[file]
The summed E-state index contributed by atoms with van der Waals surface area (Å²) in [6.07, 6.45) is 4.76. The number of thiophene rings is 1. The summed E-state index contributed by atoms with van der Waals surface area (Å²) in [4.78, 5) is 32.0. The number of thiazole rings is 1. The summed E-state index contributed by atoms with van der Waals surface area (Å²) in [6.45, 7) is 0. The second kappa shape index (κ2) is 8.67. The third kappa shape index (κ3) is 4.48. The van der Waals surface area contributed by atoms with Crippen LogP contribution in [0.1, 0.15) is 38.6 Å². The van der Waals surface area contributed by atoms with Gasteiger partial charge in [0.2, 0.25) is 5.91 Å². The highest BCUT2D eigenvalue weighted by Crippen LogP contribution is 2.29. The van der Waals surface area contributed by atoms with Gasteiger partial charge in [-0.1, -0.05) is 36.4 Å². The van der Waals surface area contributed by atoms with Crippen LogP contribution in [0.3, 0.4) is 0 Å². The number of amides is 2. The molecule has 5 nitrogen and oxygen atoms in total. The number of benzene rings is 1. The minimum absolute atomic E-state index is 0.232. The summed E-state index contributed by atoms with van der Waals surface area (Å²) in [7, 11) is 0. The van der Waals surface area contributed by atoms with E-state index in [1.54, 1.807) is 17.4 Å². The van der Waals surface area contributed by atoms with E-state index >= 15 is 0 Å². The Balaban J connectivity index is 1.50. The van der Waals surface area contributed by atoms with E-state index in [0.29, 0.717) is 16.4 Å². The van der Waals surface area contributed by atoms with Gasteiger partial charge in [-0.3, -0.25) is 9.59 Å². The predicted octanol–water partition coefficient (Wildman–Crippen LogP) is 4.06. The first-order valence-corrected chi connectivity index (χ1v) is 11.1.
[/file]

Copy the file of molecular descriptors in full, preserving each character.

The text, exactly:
The summed E-state index contributed by atoms with van der Waals surface area (Å²) in [6.07, 6.45) is 4.76. The number of thiophene rings is 1. The summed E-state index contributed by atoms with van der Waals surface area (Å²) in [4.78, 5) is 32.0. The number of thiazole rings is 1. The summed E-state index contributed by atoms with van der Waals surface area (Å²) in [6.45, 7) is 0. The second kappa shape index (κ2) is 8.67. The third kappa shape index (κ3) is 4.48. The van der Waals surface area contributed by atoms with Crippen LogP contribution in [0.1, 0.15) is 38.6 Å². The van der Waals surface area contributed by atoms with Gasteiger partial charge in [0.2, 0.25) is 5.91 Å². The highest BCUT2D eigenvalue weighted by Crippen LogP contribution is 2.29. The van der Waals surface area contributed by atoms with Gasteiger partial charge in [-0.1, -0.05) is 36.4 Å². The van der Waals surface area contributed by atoms with Crippen LogP contribution in [0.3, 0.4) is 0 Å². The number of amides is 2. The molecule has 5 nitrogen and oxygen atoms in total. The number of benzene rings is 1. The minimum absolute atomic E-state index is 0.232. The summed E-state index contributed by atoms with van der Waals surface area (Å²) in [7, 11) is 0. The van der Waals surface area contributed by atoms with E-state index in [1.54, 1.807) is 17.4 Å². The van der Waals surface area contributed by atoms with E-state index >= 15 is 0 Å². The Balaban J connectivity index is 1.50. The van der Waals surface area contributed by atoms with E-state index in [0.29, 0.717) is 16.4 Å². The van der Waals surface area contributed by atoms with Gasteiger partial charge in [-0.3, -0.25) is 9.59 Å². The predicted octanol–water partition coefficient (Wildman–Crippen LogP) is 4.06. The first-order valence-corrected chi connectivity index (χ1v) is 11.1.